15 March 2017
A USC researcher is on a mission to secure evidence of one of the smallest members of the kangaroo family – the threatened long-nosed potoroo.
USC Lecturer in Wildlife Ecology Dr Scott Burnett said the elusive marsupial remained a “complete mystery” despite known populations living on Fraser Island and in the Maleny hinterland.
“They seem to have almost disappeared from the coastal environments of these regions,” he said. “We don’t know where they are, how many there are, what threats they face or how their populations have changed over time.”
Dr Burnett recently joined forces with the Queensland Parks and Wildlife Service to attempt to capture the potoroo on film, using almost 20 heat-activated camera traps located at strategic points across Fraser Island.
They failed to record any creatures during the two-week period, however Dr Burnett said he was not giving up on eventually sighting the potoroo (Potorous tridactylusv) which had been rarely seen in South-East Queensland since the 1970s.
“If they were too easy to find, it would take all the fun out of it,” he said.
Later this semester he will supervise USC Master of Science student Alina Zwar as she attempts to define the distribution and habitat of the potoroo population in the Maleny hinterland as part of her research thesis.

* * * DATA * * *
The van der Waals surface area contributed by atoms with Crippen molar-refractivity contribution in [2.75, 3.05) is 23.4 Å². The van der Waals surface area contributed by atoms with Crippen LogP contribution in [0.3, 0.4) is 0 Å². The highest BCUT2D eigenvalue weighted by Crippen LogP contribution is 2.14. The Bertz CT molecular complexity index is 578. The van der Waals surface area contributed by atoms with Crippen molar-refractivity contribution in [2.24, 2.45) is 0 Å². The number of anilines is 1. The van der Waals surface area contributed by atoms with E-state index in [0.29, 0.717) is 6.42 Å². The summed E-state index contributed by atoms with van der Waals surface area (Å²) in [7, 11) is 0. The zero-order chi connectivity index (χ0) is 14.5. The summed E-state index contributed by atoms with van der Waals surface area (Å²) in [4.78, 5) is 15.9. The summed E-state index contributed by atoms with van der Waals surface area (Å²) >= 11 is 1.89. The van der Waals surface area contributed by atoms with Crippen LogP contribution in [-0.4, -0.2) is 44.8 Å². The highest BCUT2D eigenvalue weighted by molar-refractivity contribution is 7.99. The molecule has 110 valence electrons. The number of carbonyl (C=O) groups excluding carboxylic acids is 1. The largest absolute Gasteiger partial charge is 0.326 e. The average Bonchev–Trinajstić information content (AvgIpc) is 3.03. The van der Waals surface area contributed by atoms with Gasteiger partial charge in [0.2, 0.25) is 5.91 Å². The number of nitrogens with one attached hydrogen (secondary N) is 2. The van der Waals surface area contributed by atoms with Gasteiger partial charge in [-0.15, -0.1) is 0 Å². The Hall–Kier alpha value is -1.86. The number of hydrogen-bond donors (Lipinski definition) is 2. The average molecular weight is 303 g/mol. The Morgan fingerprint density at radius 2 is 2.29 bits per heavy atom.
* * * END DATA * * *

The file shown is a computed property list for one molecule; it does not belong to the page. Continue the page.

Tracking the rabbit-sized creature, which hops like a kangaroo with its front feet tucked into its chest, is a challenge as it hides and rests during the day, under the cover of dense leaves, and emerges at night in search of food.
Dr Burnett has a secret weapon in his bid to entice the potoroo to reveal itself – truffle oil.
“Truffle-like fungi, or underground mushrooms, are a favourite food of the potoroo so we use truffle oil to attract them to the front of the camera traps at night,” he said.
One of the first sightings of the long-nosed potoroo was made in 1836 by naturalist Charles Darwin on his expedition to Australia on the Beagle. Darwin is recorded as describing the specimen “as big as a rabbit, but with the figure of a kangaroo”.
Dr Burnett said the only photographic evidence of a long-nosed potoroo on Fraser Island was taken a few years ago by a camera trap of a dingo walking with a potoroo in its mouth.
“We do know they are on the island as they have been found in the stomachs of dingoes that have died, and in dingo scat.”
Dr Burnett said potoroos were important to forest ecology because they helped to disperse the spores of underground mushrooms, and truffles were critical for the nourishment of eucalypt trees.
— Clare McKay